To examine the effects of PGC-1β on the expression of endogenous lipogenic genes, rats via tail vein injections were infused with recombinant adenoviruses expressing β-galactosidase (β-Gal), PGC-1α or PGC-1β. Adenovirus almost exclusively infected hepatocytes when introduced through the tail vein. The results demonstrate that both PGC-1β and PGC-1α stimulate the expression of lipogenic genes such as cytochrome c, βATPase and medium chain acyl-CoA dehydrogenase (MCAB) when ectopically expressed in liver (FIG. 3A). In addition to the induction of lipogenic genes, PGC-1β also powerfully stimulates the expression of genes involved in lipid synthesis, such as FAS, SCD-1, HMG-CoA reductase, DGAT and GPAT, all of which are well-known SREBP targets. In contrast, PGC-1α has little or no effect on the expression of these genes. The expression of microsomal triglyceride transfer protein (MTTP), a gene that regulates VLDL secretion and has a mutation in familial abetalipoproteinemia, is induced by both PGC-1α and PGC-1β. Gene expression analysis by real-time PCR reveal that in addition to modulating HMG-CoA reductase, PGC-1β also increases mRNA level of multiple enzymes in the cholesterol synthesis pathway, while PGC-1α has much weaker effects (FIG. 3B). In fact, many of these PGC-1β target genes are also highly induced in response to high-fat feeding, which demonstrate that PGC-1β is a key factor in mediating the effects of dietary saturated fats on hepatic lipogenesis including cholesterol biosynthesis. In addition, the expression of LDLR, a classic SREBP target, is not elevated by PGC-1β. This induction of SREBP target genes by PGC-1β does not appear to be due to increased levels of SREBP transcription factors as shown by mRNA and protein analysis (FIG. 3B-C). Rather, these results are consistent with the observation that PGC-1β coactivates SREBPs through direct physical association and augmentation of their transcriptional activity.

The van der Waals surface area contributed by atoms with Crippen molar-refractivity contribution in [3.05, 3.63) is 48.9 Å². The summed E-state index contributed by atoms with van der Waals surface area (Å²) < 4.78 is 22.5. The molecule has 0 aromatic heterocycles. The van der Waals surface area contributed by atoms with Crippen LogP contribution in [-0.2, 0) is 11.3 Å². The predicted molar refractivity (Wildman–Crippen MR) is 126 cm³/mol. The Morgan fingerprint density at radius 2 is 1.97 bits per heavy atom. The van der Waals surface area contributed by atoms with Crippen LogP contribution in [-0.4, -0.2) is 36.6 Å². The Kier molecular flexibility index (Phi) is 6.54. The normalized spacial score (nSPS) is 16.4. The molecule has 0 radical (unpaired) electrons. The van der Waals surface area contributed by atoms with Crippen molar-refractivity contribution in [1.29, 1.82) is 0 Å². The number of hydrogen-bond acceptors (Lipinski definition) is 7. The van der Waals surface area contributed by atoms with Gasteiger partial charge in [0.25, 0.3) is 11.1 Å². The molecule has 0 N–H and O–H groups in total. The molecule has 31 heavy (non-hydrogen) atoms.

Transgenic expression of SREBP in mouse liver is shown to activate lipogenic gene expression and increase the rate of fatty acid and cholesterol synthesis. The bulk of lipids, however, accumulates in liver and fails to be exported to peripheral tissues for storage and utilization (Horton et al. (1998) J. Clin. Invest. 101, 2331-2339; Shimano et al. (1996) J. Clin. Invest. 98, 1575-1584; Shimano et al. (1997) J. Clin. Invest. 99, 846-854). Plasma triglyceride levels are actually reduced in the transgenic mice when compared to wild type controls, probably due to increased LDLR levels in liver (Shimano et al. (1997) J. Clin. Invest. 99, 846-854). To assess the impact of PGC-1β on systemic lipid homeostasis, lipid levels in liver and plasma were examined following adenoviral transduction in ad lib high-fat fed rats. In light of the previous results with SREBP expression, adenoviral mediates PGC-1β expression in liver lowered hepatic triglyceride content by more than 50% in these rats (FIG. 4A). This decrease in hepatic lipid storage is explained by an increase in lipid export from this organ as PGC-1β expression in liver caused profound plasma hypertriglyceridemia in rats, with plasma triglyceride concentrations elevated more than 6-fold when compared to control rats receiving Ad-1-Gal (FIG. 4B). Similar increase in plasma triglycerides is also observed in chow-fed rats, while the anti-steatotic effect of PGC-1β is not as pronounced due to much less lipid accumulation in the liver from those animals. PGC-1α also lowered liver triglyceride content while slightly raising plasma triglyceride levels (FIG. 4A-B). Analysis of plasma cholesterol indicated that total cholesterol increased by approximately 55% and 200% by PGC-1α and PGC-1β, respectively (FIG. 4C). The increase in plasma cholesterol is mainly a result of accumulation of cholesterol in the VLDL fractions as shown by FPLC analysis of lipoprotein profiles (FIG. 4D). In fact, the level of triglycerides and cholesterol in VLDL is increased 6.2- and 5.3-fold, respectively, in response to PGC-110 compared to the β-Gal control (FIG. 4E). In contrast, the level of HDL cholesterol is largely unaffected. This is significant in light of the fact that VLDL cholesterol is the precursor of LDL cholesterol. The results strongly demonstrate that although PGC-1β coactivates the SREBPs and increases the expression of the lipogenic genes that are targets of the SREBPs; this coactivator also modulates lipid transport pathways that lead to changes in the balance between hepatic and plasma lipids.